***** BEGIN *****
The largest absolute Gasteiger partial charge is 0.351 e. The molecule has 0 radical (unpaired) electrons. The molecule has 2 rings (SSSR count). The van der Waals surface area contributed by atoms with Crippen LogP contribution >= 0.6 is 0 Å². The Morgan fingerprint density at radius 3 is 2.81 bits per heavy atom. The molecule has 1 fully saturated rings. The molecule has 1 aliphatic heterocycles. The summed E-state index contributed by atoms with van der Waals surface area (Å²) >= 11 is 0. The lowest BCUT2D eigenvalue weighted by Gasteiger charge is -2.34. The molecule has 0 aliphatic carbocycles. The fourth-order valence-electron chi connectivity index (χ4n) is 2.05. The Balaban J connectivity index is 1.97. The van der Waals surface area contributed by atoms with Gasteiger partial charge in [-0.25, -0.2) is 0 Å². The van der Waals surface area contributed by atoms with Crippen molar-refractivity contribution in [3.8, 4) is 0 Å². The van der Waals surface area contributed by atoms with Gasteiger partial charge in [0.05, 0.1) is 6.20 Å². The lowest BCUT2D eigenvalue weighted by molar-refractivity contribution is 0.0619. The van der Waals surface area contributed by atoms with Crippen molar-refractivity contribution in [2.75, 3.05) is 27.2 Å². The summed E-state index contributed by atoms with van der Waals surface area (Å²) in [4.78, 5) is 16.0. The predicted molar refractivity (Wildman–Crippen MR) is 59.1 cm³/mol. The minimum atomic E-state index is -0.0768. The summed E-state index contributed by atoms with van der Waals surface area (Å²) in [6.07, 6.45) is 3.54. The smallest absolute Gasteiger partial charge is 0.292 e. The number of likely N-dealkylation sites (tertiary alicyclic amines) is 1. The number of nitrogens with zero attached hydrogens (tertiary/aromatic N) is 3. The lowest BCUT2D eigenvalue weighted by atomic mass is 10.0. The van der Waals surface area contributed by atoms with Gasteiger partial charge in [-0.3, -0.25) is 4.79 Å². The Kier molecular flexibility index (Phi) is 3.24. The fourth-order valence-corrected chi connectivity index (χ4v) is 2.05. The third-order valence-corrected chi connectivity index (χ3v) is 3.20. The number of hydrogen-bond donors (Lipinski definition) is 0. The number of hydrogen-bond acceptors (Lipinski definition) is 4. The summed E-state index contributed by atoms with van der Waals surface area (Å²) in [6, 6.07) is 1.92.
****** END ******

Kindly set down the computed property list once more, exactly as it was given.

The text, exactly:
The largest absolute Gasteiger partial charge is 0.351 e. The molecule has 0 radical (unpaired) electrons. The molecule has 2 rings (SSSR count). The van der Waals surface area contributed by atoms with Crippen LogP contribution >= 0.6 is 0 Å². The Morgan fingerprint density at radius 3 is 2.81 bits per heavy atom. The molecule has 1 fully saturated rings. The molecule has 1 aliphatic heterocycles. The summed E-state index contributed by atoms with van der Waals surface area (Å²) >= 11 is 0. The lowest BCUT2D eigenvalue weighted by Gasteiger charge is -2.34. The molecule has 0 aliphatic carbocycles. The fourth-order valence-electron chi connectivity index (χ4n) is 2.05. The Balaban J connectivity index is 1.97. The van der Waals surface area contributed by atoms with Gasteiger partial charge in [-0.25, -0.2) is 0 Å². The van der Waals surface area contributed by atoms with Crippen molar-refractivity contribution in [3.8, 4) is 0 Å². The van der Waals surface area contributed by atoms with Gasteiger partial charge in [0.05, 0.1) is 6.20 Å². The lowest BCUT2D eigenvalue weighted by molar-refractivity contribution is 0.0619. The van der Waals surface area contributed by atoms with Crippen molar-refractivity contribution in [2.75, 3.05) is 27.2 Å². The summed E-state index contributed by atoms with van der Waals surface area (Å²) in [4.78, 5) is 16.0. The predicted molar refractivity (Wildman–Crippen MR) is 59.1 cm³/mol. The minimum atomic E-state index is -0.0768. The summed E-state index contributed by atoms with van der Waals surface area (Å²) in [6.07, 6.45) is 3.54. The smallest absolute Gasteiger partial charge is 0.292 e. The number of likely N-dealkylation sites (tertiary alicyclic amines) is 1. The number of nitrogens with zero attached hydrogens (tertiary/aromatic N) is 3. The lowest BCUT2D eigenvalue weighted by atomic mass is 10.0. The van der Waals surface area contributed by atoms with Gasteiger partial charge in [-0.3, -0.25) is 4.79 Å². The Kier molecular flexibility index (Phi) is 3.24. The fourth-order valence-corrected chi connectivity index (χ4v) is 2.05. The third-order valence-corrected chi connectivity index (χ3v) is 3.20. The number of hydrogen-bond donors (Lipinski definition) is 0. The number of hydrogen-bond acceptors (Lipinski definition) is 4. The summed E-state index contributed by atoms with van der Waals surface area (Å²) in [6, 6.07) is 1.92.